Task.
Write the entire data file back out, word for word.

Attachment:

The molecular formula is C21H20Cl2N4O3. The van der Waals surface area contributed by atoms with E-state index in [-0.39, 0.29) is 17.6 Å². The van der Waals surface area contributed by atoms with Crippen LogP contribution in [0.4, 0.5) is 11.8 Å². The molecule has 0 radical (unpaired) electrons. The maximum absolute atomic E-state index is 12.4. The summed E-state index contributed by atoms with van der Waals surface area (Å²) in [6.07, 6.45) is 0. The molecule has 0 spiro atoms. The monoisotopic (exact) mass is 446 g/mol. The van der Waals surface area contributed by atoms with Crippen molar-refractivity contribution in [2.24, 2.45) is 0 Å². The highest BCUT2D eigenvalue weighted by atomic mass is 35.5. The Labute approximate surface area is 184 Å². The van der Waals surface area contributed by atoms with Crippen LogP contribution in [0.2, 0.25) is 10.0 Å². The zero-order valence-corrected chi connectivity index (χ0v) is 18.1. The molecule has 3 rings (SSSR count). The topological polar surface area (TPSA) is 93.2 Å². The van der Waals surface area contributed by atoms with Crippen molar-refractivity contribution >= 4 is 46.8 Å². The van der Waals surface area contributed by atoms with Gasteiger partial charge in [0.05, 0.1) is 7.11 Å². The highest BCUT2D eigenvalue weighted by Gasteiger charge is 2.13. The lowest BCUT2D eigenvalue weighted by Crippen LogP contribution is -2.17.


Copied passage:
The molecular formula is C21H20Cl2N4O3. The van der Waals surface area contributed by atoms with E-state index in [-0.39, 0.29) is 17.6 Å². The van der Waals surface area contributed by atoms with Crippen LogP contribution in [0.4, 0.5) is 11.8 Å². The molecule has 0 radical (unpaired) electrons. The maximum absolute atomic E-state index is 12.4. The summed E-state index contributed by atoms with van der Waals surface area (Å²) in [6.07, 6.45) is 0. The molecule has 0 spiro atoms. The monoisotopic (exact) mass is 446 g/mol. The van der Waals surface area contributed by atoms with Crippen molar-refractivity contribution in [2.24, 2.45) is 0 Å². The highest BCUT2D eigenvalue weighted by atomic mass is 35.5. The Labute approximate surface area is 184 Å². The van der Waals surface area contributed by atoms with Crippen LogP contribution in [0.2, 0.25) is 10.0 Å². The zero-order valence-corrected chi connectivity index (χ0v) is 18.1. The molecule has 3 rings (SSSR count). The topological polar surface area (TPSA) is 93.2 Å². The van der Waals surface area contributed by atoms with Crippen molar-refractivity contribution >= 4 is 46.8 Å². The van der Waals surface area contributed by atoms with Gasteiger partial charge in [0.05, 0.1) is 7.11 Å². The highest BCUT2D eigenvalue weighted by Gasteiger charge is 2.13. The lowest BCUT2D eigenvalue weighted by Crippen LogP contribution is -2.17.